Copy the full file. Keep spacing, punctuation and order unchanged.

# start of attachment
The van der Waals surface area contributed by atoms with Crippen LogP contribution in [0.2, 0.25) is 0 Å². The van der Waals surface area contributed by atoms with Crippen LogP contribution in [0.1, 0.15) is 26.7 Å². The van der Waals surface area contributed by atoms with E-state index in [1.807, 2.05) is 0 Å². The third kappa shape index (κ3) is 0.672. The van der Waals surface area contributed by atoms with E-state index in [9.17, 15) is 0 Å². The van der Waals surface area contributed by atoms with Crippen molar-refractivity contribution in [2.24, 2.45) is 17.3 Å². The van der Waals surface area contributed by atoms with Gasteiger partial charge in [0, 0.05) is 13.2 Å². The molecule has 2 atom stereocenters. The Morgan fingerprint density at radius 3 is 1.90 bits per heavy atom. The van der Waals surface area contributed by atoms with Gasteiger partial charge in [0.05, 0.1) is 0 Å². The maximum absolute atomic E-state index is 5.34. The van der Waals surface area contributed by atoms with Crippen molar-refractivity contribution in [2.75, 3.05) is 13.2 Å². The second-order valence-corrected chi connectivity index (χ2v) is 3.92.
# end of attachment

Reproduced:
The van der Waals surface area contributed by atoms with Crippen LogP contribution in [0.2, 0.25) is 0 Å². The van der Waals surface area contributed by atoms with Crippen LogP contribution in [0.1, 0.15) is 26.7 Å². The van der Waals surface area contributed by atoms with E-state index in [1.807, 2.05) is 0 Å². The third kappa shape index (κ3) is 0.672. The van der Waals surface area contributed by atoms with E-state index in [9.17, 15) is 0 Å². The van der Waals surface area contributed by atoms with Crippen molar-refractivity contribution in [2.24, 2.45) is 17.3 Å². The van der Waals surface area contributed by atoms with Gasteiger partial charge in [0, 0.05) is 13.2 Å². The molecule has 2 atom stereocenters. The Morgan fingerprint density at radius 3 is 1.90 bits per heavy atom. The van der Waals surface area contributed by atoms with Gasteiger partial charge in [0.05, 0.1) is 0 Å². The maximum absolute atomic E-state index is 5.34. The van der Waals surface area contributed by atoms with Crippen molar-refractivity contribution in [2.75, 3.05) is 13.2 Å². The second-order valence-corrected chi connectivity index (χ2v) is 3.92.